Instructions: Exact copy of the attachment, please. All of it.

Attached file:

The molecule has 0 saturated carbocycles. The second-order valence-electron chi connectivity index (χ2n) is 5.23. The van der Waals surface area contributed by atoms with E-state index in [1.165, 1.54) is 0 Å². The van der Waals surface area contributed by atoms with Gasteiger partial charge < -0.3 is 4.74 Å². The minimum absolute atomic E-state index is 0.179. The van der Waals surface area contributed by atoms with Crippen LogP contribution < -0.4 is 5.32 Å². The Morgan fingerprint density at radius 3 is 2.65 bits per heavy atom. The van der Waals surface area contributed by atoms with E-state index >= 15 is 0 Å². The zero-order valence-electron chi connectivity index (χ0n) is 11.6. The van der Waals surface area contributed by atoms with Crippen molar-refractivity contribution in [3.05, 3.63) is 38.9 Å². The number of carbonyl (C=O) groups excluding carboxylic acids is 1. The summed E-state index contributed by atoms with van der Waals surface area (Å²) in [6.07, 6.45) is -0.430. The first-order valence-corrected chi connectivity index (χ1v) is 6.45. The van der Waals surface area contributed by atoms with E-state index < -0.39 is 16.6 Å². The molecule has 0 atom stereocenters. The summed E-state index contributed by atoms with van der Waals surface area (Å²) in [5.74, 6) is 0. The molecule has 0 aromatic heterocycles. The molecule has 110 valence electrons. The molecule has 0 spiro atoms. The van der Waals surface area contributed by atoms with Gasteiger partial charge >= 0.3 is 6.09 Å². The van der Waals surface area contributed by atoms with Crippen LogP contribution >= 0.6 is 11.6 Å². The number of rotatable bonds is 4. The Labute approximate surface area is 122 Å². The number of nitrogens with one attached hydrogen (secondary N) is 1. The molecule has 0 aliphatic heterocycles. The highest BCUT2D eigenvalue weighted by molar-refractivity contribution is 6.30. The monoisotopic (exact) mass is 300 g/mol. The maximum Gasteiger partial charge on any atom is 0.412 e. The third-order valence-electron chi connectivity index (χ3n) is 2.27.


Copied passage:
The molecule has 0 saturated carbocycles. The second-order valence-electron chi connectivity index (χ2n) is 5.23. The van der Waals surface area contributed by atoms with E-state index in [1.165, 1.54) is 0 Å². The van der Waals surface area contributed by atoms with Gasteiger partial charge < -0.3 is 4.74 Å². The minimum absolute atomic E-state index is 0.179. The van der Waals surface area contributed by atoms with Crippen LogP contribution < -0.4 is 5.32 Å². The Morgan fingerprint density at radius 3 is 2.65 bits per heavy atom. The van der Waals surface area contributed by atoms with E-state index >= 15 is 0 Å². The zero-order valence-electron chi connectivity index (χ0n) is 11.6. The van der Waals surface area contributed by atoms with Crippen molar-refractivity contribution in [3.05, 3.63) is 38.9 Å². The number of carbonyl (C=O) groups excluding carboxylic acids is 1. The summed E-state index contributed by atoms with van der Waals surface area (Å²) in [6.07, 6.45) is -0.430. The first-order valence-corrected chi connectivity index (χ1v) is 6.45. The van der Waals surface area contributed by atoms with E-state index < -0.39 is 16.6 Å². The molecule has 0 atom stereocenters. The summed E-state index contributed by atoms with van der Waals surface area (Å²) in [5.74, 6) is 0. The molecule has 0 aromatic heterocycles. The molecule has 110 valence electrons. The molecule has 0 spiro atoms. The van der Waals surface area contributed by atoms with Gasteiger partial charge >= 0.3 is 6.09 Å². The van der Waals surface area contributed by atoms with Crippen LogP contribution >= 0.6 is 11.6 Å². The number of rotatable bonds is 4. The Labute approximate surface area is 122 Å². The number of nitrogens with one attached hydrogen (secondary N) is 1. The molecule has 0 aliphatic heterocycles. The highest BCUT2D eigenvalue weighted by molar-refractivity contribution is 6.30. The monoisotopic (exact) mass is 300 g/mol. The maximum Gasteiger partial charge on any atom is 0.412 e. The third-order valence-electron chi connectivity index (χ3n) is 2.27.